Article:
Cost to Tile a Kitchen Floor: $1,500 – $11,200

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As one of the largest rooms in the modern home, kitchens can be among the most expensive to tile.

A major part of any kitchen remodeling project, tiling the floor in this room could set you back as little as $1,500 or as much as $11,000+.

Why such a large variation in prices? For the most part, it all comes down to the size of your kitchen.

According to the National Association of Home Builders (NAHB), the average size of a kitchen in a small home (under 2,000 square feet) is 218 square feet.

Multiply that by the $15 – $25 per square foot cost we looked at earlier, and you’re talking anywhere from $3,270 to $5,450.

Of course, we have to remember that these figures include the price to pay a professional, so if you took this on as a DIY project then you could expect to shave upwards of a thousand dollars off the cost of your project.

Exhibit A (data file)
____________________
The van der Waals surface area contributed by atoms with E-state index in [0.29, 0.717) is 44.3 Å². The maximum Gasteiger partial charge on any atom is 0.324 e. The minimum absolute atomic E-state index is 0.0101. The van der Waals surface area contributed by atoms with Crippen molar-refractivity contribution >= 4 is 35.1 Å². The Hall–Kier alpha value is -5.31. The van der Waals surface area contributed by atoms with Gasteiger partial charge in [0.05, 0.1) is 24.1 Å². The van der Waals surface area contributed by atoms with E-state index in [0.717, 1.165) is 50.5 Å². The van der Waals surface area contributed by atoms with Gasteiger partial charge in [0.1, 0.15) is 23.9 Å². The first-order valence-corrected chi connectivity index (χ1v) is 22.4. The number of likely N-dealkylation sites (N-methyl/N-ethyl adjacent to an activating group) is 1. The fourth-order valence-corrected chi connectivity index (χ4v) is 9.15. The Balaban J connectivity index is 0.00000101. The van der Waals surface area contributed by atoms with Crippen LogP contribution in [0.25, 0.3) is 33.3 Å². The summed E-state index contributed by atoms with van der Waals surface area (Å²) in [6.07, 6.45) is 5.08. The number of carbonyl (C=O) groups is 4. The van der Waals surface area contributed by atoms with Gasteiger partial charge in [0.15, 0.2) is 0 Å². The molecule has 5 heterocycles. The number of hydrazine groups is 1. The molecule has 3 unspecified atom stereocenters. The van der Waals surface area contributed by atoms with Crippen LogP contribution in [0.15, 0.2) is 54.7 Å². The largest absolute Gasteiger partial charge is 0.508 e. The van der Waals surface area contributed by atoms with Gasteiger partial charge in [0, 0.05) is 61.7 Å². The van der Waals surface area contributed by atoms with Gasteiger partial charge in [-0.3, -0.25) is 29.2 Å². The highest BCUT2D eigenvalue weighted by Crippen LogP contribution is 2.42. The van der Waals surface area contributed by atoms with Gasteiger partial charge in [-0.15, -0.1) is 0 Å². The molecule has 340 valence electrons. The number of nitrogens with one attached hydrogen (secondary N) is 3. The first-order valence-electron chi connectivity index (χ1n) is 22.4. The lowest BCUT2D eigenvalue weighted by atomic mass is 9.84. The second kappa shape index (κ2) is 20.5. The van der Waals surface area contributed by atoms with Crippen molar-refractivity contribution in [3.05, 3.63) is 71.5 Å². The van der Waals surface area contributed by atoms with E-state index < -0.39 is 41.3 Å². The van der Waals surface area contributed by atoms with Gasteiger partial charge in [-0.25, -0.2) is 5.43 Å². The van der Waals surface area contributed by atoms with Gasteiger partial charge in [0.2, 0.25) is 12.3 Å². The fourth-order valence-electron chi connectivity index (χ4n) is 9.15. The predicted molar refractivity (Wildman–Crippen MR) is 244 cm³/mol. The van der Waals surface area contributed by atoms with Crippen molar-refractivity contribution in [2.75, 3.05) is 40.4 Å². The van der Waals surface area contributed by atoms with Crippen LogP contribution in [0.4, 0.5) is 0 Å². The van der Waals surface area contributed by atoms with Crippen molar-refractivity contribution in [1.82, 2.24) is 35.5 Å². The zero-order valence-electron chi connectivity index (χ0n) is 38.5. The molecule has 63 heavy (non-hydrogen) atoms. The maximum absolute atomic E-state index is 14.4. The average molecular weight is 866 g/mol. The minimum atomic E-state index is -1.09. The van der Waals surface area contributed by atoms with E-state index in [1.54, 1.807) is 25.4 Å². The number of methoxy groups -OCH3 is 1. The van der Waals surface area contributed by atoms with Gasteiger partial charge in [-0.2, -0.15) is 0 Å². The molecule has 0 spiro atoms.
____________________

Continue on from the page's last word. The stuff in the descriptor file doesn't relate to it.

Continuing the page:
Meanwhile, the NAHB also tell us that in a large, 3,000+ square foot home, the kitchen could be as 479 square foot. Again, we only have to do a quick bit of math to figure out that a professional tiling job for a room this size could cost between $7,185 and $11,975.

Complexity also plays a part here. The layout of kitchen cabinets, appliances, and essential furniture may mean you need tiles with rectified edges. These are tiles that have been put through a grinding machine to ensure that every tile is precisely the same size as the next and that each one is cut to a perfect right angle.

As you can imagine, this process tends to add to your budget and will cost you more than if you simply buy a pack of off-the-shelf ceramic tiles.

Speaking of which, materials will also play a factor, with certain types of tile costing more than others. We’ll cover that in further detail later on in this guide.

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Cost to Tile a Bathroom Floor: $1,000 – $6,150

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Tiles are among the most popular options for bathroom floors and walls.